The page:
[¶14] Jacobson also contended he did not report income to the Bureau because his claims worker had told him winnings from a fishing tournament did not affect his workers compensation benefits any more than winnings from a casino or lottery. However, the administrative law judge found the advice given by the claims worker was not based upon a full disclosure of the facts and circumstances of his participation and therefore was not a justified basis for Jacobson failing to report these activities.
[¶15] Although we agree the Bureau has not clearly defined "work" in an administrative rule, under our standard of review, it was reasonable for the administrative law judge to find Jacobson's explanations of his understanding of "work," "employment," "gainful employment," and "income" were not credible.(1) Based on the common understanding of work, Jacobson was making a false statement when he reported no work activity while entering as a professional in major fishing tournaments, representing Twin City Marine at boat shows, assisting on the sales floor, accepting entrance fees paid for by Twin City Marine, and buying a new boat each season at a discounted price.
[¶16] The administrative law judge recommended finding that the greater weight of the evidence indicated Jacobson's false statements in connection with his claim were willful and material. A reasoning mind reasonably could have concluded, as the administrative law judge recommended in paragraph eight of the conclusions of law, "[c]learly, Jacobson's false statements could have, and doubtless did, mislead the Bureau to consider his physical capabilities unchanged and that, therefore, he continued to be permanently totally disabled." The false statements were material with regard to forfeiture of future benefits as they could have misled the Bureau to consider Jacobson's physical capabilities unchanged and not pursue further inquiry into the true nature of his physical activities. Upon review of the record, we affirm the findings of willful, material false statements in violation of N.D.C.C. § 65-05-33.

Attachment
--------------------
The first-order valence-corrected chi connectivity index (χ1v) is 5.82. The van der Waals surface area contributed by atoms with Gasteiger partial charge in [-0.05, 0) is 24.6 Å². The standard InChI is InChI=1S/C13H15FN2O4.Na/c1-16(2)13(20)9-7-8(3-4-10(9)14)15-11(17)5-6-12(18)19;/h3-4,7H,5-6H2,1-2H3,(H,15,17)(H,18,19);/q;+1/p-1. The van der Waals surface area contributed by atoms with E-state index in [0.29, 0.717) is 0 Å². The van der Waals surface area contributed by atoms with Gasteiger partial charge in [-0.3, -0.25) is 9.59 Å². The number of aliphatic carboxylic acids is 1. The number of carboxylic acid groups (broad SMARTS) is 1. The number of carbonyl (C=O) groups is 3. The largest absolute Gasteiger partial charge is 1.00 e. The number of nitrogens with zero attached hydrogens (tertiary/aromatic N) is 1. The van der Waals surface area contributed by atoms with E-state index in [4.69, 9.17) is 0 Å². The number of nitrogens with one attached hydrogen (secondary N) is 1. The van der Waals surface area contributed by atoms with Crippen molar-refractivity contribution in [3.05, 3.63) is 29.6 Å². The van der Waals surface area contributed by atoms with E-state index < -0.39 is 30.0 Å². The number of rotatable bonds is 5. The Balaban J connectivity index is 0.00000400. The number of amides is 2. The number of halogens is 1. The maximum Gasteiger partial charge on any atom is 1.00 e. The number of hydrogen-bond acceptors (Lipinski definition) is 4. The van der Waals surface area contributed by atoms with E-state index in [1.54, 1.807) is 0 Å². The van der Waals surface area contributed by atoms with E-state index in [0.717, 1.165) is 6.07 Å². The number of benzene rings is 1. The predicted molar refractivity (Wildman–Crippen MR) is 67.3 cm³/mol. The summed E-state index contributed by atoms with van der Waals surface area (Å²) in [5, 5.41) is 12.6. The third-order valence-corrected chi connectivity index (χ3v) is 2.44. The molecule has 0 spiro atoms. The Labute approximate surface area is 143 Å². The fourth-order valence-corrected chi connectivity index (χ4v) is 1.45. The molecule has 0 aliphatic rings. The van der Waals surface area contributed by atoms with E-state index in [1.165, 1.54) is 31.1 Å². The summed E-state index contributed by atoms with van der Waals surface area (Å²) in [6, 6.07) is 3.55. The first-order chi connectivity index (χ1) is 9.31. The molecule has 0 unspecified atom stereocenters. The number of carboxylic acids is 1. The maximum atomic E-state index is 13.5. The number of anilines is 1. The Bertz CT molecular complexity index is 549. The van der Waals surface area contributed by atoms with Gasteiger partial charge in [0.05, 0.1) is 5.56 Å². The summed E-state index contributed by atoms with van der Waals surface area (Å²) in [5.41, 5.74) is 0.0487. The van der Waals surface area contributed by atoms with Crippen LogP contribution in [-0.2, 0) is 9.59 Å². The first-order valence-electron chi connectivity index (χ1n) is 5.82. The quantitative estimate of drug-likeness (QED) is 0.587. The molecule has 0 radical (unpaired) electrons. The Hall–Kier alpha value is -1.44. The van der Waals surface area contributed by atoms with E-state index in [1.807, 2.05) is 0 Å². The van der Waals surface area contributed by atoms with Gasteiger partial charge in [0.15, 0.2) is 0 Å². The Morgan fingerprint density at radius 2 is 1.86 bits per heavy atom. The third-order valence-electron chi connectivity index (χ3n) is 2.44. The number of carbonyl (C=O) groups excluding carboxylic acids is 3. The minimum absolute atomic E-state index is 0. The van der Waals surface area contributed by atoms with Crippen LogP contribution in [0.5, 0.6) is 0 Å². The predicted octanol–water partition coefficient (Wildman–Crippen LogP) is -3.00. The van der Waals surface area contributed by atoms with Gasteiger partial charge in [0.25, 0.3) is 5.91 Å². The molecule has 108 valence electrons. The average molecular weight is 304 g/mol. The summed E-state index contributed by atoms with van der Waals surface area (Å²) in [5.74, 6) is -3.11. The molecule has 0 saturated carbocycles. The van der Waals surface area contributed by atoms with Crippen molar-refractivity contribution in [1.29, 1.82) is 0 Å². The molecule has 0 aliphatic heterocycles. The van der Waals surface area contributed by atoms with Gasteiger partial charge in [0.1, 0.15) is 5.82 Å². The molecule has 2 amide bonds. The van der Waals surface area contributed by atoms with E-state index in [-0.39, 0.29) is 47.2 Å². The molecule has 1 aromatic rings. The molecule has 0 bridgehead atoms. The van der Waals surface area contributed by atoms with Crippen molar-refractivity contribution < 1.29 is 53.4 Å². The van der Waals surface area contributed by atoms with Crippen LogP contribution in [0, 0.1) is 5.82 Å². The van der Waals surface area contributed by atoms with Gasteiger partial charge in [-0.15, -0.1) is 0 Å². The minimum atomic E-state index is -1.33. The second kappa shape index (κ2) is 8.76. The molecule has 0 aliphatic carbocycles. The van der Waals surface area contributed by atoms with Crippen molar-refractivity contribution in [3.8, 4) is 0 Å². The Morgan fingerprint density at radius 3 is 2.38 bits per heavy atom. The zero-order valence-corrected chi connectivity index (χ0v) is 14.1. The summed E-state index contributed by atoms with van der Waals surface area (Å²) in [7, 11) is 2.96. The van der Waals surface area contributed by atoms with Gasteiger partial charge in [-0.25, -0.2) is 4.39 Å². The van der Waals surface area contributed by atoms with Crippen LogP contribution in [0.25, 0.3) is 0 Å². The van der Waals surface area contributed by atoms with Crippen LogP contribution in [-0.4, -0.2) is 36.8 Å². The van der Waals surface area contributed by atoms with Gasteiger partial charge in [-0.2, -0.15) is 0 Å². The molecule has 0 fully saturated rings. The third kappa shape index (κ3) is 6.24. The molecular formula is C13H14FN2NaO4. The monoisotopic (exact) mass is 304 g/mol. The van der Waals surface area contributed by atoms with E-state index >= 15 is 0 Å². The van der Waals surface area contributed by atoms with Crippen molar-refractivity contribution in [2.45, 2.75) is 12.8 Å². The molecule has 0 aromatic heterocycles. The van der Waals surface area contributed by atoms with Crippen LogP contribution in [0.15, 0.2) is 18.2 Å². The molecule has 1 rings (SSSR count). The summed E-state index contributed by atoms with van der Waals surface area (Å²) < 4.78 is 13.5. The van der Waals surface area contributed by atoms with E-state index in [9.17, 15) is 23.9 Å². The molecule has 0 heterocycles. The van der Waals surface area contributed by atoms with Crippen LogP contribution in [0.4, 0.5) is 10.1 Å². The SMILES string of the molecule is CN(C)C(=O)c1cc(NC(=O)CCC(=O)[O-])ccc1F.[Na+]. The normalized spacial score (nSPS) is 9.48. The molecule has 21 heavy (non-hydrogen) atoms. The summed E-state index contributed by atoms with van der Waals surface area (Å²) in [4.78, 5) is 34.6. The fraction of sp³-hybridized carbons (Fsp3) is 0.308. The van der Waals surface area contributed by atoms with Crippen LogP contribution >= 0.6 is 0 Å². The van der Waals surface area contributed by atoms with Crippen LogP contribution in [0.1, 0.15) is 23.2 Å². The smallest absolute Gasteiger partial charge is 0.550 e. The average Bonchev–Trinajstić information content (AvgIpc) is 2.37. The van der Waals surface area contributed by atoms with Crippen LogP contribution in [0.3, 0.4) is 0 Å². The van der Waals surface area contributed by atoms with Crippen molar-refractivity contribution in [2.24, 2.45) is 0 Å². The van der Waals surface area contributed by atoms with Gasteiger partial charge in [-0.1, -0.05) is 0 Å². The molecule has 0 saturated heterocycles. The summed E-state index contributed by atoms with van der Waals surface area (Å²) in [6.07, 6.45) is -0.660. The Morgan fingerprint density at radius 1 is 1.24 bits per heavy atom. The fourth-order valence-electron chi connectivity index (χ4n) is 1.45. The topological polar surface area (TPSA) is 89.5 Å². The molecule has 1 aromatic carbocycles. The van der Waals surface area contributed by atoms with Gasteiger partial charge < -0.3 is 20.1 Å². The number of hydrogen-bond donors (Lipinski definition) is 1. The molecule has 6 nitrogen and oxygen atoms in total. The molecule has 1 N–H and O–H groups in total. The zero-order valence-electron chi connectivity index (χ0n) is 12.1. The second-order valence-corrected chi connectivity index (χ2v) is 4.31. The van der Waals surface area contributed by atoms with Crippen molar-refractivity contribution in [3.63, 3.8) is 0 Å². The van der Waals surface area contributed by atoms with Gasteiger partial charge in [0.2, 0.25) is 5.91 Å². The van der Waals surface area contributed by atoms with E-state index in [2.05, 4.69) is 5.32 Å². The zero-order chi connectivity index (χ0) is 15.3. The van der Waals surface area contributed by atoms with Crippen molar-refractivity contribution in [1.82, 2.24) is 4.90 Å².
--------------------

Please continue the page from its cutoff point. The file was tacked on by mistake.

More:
[¶17] Jacobson claims he was denied due process by the inadequate information on the notice of intent to discontinue benefits and by the delay of the formal hearing. The administrative law judge held, because the delay resulted from Jacobson's carefully parsed responses and the delay did not prejudice Jacobson, there was no due process violation. Relying on this Court's recent decision in Stewart v. North Dakota Workers Comp. Bureau, 1999 ND 174, 599 N.W.2d 280, the trial court held the sixteen-month delay between the termination of benefits and the scheduled formal hearing and the inadequate information on the notice of intent to discontinue benefits violated Jacobson's due process rights. To remedy the deprivation of due process, the trial court ordered the reinstatement of benefits from the time of the termination of benefits on July 21, 1997, to November 30, 1998, the date requested by the Bureau for the formal hearing.